Some questions for security leaders to ask themselves:
- Does our organization have a mechanism by which the victim can report domestic abuse?
- Are our reception, security, human resources, and legal staff aware of domestic spillover threats? Could they recognize those threats if they walked in the door?
- Does our organization have intervention-capable employees trained to help diffuse conflicts or violence?
- What are our legal requirements to protect our employees?
SSG Founder on NBC Dallas
SHAFFER SECURITY GROUP (SSG) founder Greg Shaffer comments on the Presidents options for Director of the FBI.
Shaffer Security Group (SSG) was asked to comment on the Trump Administration’s short list for the new Director of the FBI. Click on the link below to see the interview.
SSG on NBC discussing the most recent Active Shooter Event in Dallas.
SHAFFER SECURITY GROUP (SSG) founder Greg Shaffer ‘Live’ commentary on a Dallas “Active Shooter Event”.
Shaffer Security Group (SSG) Founder Greg Shaffer commenting on the most recent Active Shooter Event in Dallas, Texas. During the interview, it was learned the shooter had taken his own life.
SSG's Greg Shaffer, former FBI HRT Operator, commenting on Dallas' most recent Active Shooter Event. #activeshooterresponse #activeshooter #tacticaltraining #tacticalfirearms #riskmanagement #shaffersecuritygroup #SSG #NBCDFW
Posted by Shaffer Security Group on Monday, May 1, 2017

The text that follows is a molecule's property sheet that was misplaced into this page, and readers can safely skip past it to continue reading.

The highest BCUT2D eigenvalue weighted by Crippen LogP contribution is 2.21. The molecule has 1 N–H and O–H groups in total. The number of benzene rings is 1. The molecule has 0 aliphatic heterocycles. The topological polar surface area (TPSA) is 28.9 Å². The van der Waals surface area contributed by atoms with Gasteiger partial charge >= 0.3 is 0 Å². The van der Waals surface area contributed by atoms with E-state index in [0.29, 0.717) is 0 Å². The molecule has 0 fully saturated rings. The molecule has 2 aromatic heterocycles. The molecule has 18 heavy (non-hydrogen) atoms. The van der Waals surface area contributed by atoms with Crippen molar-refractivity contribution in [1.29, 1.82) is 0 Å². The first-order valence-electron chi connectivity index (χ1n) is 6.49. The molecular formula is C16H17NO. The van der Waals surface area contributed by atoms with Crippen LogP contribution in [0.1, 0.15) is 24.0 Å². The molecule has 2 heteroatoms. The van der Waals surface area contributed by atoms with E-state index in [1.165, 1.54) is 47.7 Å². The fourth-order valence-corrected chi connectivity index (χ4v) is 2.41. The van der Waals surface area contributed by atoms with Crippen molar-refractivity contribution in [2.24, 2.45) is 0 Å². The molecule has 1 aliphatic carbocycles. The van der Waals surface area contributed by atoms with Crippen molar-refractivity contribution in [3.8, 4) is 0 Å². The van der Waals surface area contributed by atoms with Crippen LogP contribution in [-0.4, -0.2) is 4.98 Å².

Contact Shaffer Security Group for your Risk & Threat Assessment and let us develop a Active Shooter Security Plan utilizing security, intelligence & training solutions to secure your workplace & workforce.
Greg,…What Do You Do?
I get asked this countless of times at social events, at the gym, or at conferences. My go to answer is: “I’m a Security Expert”.
In reality, there is so much more I do as a security professional. As a result, I have to generalize it for the average person. The “elevator speech” or 30 second introduction may give people some insight to what I do. However, it often doesn’t tell the whole story. The “Whole Story” goes something like this:
“I create, manage, and implement security, intelligence, and training solutions designed to protect businesses, organizations, facilities, and people both domestically and internationally.”
What I mentioned above is not what I do but what I offer to clients. What I do is comprised of tasks, disciplines, and training geared to support my clients. Recently I was retained by an international businessman. This client required security solutions to protect his home, office, and himself upon traveling abroad. The client really fit into my wheelhouse of services, but I didn’t see this project as just an Executive Protection (EP) assignment. Though I have worked Executive Protection for years, what I was doing for this client was far more than being a body guard.